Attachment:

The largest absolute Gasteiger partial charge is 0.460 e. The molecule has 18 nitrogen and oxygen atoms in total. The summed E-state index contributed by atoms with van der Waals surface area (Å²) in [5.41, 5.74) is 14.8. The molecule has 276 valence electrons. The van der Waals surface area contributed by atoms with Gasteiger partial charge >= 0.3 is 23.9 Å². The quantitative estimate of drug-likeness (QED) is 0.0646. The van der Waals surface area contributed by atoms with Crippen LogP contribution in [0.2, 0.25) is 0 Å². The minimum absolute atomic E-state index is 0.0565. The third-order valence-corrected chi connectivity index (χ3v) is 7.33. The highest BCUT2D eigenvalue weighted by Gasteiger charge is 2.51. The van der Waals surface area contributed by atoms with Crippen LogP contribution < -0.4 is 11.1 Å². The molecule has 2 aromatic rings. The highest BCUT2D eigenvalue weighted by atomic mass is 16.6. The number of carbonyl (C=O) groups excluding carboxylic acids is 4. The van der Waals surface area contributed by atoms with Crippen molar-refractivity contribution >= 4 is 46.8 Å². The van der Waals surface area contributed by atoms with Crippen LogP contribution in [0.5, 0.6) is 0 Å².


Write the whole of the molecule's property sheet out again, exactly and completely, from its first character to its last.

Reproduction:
The largest absolute Gasteiger partial charge is 0.460 e. The molecule has 18 nitrogen and oxygen atoms in total. The summed E-state index contributed by atoms with van der Waals surface area (Å²) in [5.41, 5.74) is 14.8. The molecule has 276 valence electrons. The van der Waals surface area contributed by atoms with Gasteiger partial charge >= 0.3 is 23.9 Å². The quantitative estimate of drug-likeness (QED) is 0.0646. The van der Waals surface area contributed by atoms with Crippen LogP contribution in [0.2, 0.25) is 0 Å². The minimum absolute atomic E-state index is 0.0565. The third-order valence-corrected chi connectivity index (χ3v) is 7.33. The highest BCUT2D eigenvalue weighted by Gasteiger charge is 2.51. The van der Waals surface area contributed by atoms with Crippen LogP contribution < -0.4 is 11.1 Å². The molecule has 2 aromatic rings. The highest BCUT2D eigenvalue weighted by atomic mass is 16.6. The number of carbonyl (C=O) groups excluding carboxylic acids is 4. The van der Waals surface area contributed by atoms with Crippen molar-refractivity contribution >= 4 is 46.8 Å². The van der Waals surface area contributed by atoms with Crippen LogP contribution in [0.5, 0.6) is 0 Å².